HSCT

Hematopoietic stem cell transplantation is a type of treatment for many indications especially Blood disorders where Hematopoietic stem cells (Blood cells) are been transplanted in patients' bodies as a part of the treatment procedure. HSCT involves the intravenous infusion of hematopoietic stem cells in order to reestablish blood cell production in patients whose bone marrow or immune system is damaged or defective. Over the past half-century, this technique has been used with increasing frequency to treat numerous malignant and nonmalignant diseases.
Major indications are Blood cancers and Immunodeficiency disorders, U.S. FDA approved list of Indications is mentioned below:
Blood cancers
  • Acute lymphoblastic leukemia (ALL)
  • Acute myeloid leukemia (AML)
  • Chronic lymphocytic leukemia (CLL)
  • Chronic myelogenous leukemia (CML)
  • Hodgkin lymphoma
  • Multiple myeloma
  • Myelodysplastic syndromes (MDS)
  • Non-Hodgkin lymphoma (NHL)
Non-blood cancers:
Blood disorders, immune system disorders, inherited metabolic disorders
  • Adrenoleukodystrophy (ALD)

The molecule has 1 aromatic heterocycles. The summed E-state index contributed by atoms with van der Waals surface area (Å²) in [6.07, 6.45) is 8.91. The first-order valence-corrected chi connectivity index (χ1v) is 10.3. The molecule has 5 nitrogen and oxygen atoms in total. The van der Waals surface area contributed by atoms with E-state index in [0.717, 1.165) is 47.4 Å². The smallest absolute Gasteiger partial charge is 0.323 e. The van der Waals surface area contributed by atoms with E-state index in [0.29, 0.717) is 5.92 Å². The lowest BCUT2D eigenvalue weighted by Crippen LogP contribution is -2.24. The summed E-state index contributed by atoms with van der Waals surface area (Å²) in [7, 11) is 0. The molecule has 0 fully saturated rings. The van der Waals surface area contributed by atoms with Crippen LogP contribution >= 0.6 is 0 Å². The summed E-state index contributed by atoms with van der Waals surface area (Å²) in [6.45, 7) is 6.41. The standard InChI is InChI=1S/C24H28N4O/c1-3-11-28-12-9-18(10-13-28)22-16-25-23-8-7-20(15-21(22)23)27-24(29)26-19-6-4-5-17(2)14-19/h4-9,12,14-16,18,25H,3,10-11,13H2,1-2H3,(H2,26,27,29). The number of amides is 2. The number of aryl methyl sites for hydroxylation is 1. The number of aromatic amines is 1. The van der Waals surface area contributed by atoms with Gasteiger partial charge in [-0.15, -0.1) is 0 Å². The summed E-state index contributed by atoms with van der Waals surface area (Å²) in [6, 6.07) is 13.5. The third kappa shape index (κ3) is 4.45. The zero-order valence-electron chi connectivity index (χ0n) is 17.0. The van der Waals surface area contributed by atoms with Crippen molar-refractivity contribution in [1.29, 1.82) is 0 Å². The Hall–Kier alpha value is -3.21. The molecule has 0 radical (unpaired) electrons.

• Hurler syndrome
  • Krabbe disease (Globoid-Cell Leukodystrophy)
  • Metachromatic Leukodystrophy (MLD)
  • Severe aplastic anemia
  • Severe Combined Immunodeficiency (SCID)
  • Sickle cell disease (SCD)
  • Wiskott-Aldrich syndrome (WAS)
  • Other diseases

Sources of HSCs for HSCT:

There are different types of blood stem cell transplants. The type of transplant varies according to the source of blood stem cells.
  • Bone marrow transplants (BMT) use blood stem cells collected from the bone marrow.
  • Peripheral blood stem cell transplants (PBSCT) use blood stem cells collected from the bloodstream.
  • Cord blood transplants (CBT) use blood stem cells collected from the discarded placenta and umbilical cord of a new born baby.
The type of transplant also varies according to who provides the cells for the transplant:
The type of transplant also varies according to who provides the cells for the transplant, like:
Autologous transplants use cells previously (before high dose chemotherapy/radiation therapy) collected from the patient.
Allogeneic transplants use cells provided by a donor (only after HLA mapping).
Syngeneic transplants use cells provided by an identical twin (after HLA mapping).
Prior to transplant, patients receive high dosages of chemotherapy and/or radiation to destroy their disease and make room for healthy new blood stem cells.
If the dosage of chemotherapy and/or radiation is high enough to completely suppress the patient's immune system, the procedure is called a myeloablative transplant.
If a patient receives less intensive dosages of chemotherapy and/or radiation, the procedure is called a reduced intensity or nonmyeloablative transplant.